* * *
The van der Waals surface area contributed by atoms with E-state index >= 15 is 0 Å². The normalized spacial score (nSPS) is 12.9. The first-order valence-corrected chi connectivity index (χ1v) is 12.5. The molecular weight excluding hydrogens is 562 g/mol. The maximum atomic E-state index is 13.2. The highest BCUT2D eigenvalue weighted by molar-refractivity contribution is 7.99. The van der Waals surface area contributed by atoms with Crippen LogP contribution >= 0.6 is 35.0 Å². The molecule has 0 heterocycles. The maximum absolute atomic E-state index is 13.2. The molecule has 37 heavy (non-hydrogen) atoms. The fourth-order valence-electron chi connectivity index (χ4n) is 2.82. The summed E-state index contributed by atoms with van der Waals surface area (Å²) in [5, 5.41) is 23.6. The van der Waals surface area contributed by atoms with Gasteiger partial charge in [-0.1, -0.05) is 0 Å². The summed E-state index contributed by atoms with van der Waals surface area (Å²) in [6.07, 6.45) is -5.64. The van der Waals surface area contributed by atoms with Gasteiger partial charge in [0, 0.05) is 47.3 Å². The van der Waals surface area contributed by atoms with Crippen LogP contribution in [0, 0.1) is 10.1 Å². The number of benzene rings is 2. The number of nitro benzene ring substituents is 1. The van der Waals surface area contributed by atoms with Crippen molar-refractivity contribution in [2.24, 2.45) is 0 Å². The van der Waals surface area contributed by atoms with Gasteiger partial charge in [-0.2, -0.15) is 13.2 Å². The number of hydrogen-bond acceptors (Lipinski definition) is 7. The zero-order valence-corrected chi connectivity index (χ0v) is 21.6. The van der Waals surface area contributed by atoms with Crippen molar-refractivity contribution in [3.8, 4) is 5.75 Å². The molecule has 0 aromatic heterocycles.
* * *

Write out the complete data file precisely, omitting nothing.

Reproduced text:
The van der Waals surface area contributed by atoms with E-state index >= 15 is 0 Å². The normalized spacial score (nSPS) is 12.9. The first-order valence-corrected chi connectivity index (χ1v) is 12.5. The molecular weight excluding hydrogens is 562 g/mol. The maximum atomic E-state index is 13.2. The highest BCUT2D eigenvalue weighted by molar-refractivity contribution is 7.99. The van der Waals surface area contributed by atoms with Crippen LogP contribution >= 0.6 is 35.0 Å². The molecule has 0 heterocycles. The maximum absolute atomic E-state index is 13.2. The molecule has 37 heavy (non-hydrogen) atoms. The fourth-order valence-electron chi connectivity index (χ4n) is 2.82. The summed E-state index contributed by atoms with van der Waals surface area (Å²) in [5, 5.41) is 23.6. The van der Waals surface area contributed by atoms with Gasteiger partial charge in [-0.1, -0.05) is 0 Å². The summed E-state index contributed by atoms with van der Waals surface area (Å²) in [6.07, 6.45) is -5.64. The van der Waals surface area contributed by atoms with Gasteiger partial charge in [0, 0.05) is 47.3 Å². The van der Waals surface area contributed by atoms with Crippen LogP contribution in [0, 0.1) is 10.1 Å². The number of benzene rings is 2. The number of nitro benzene ring substituents is 1. The van der Waals surface area contributed by atoms with Crippen molar-refractivity contribution in [2.24, 2.45) is 0 Å². The van der Waals surface area contributed by atoms with Gasteiger partial charge in [-0.2, -0.15) is 13.2 Å². The number of hydrogen-bond acceptors (Lipinski definition) is 7. The zero-order valence-corrected chi connectivity index (χ0v) is 21.6. The van der Waals surface area contributed by atoms with Crippen molar-refractivity contribution in [3.8, 4) is 5.75 Å². The molecule has 0 aromatic heterocycles.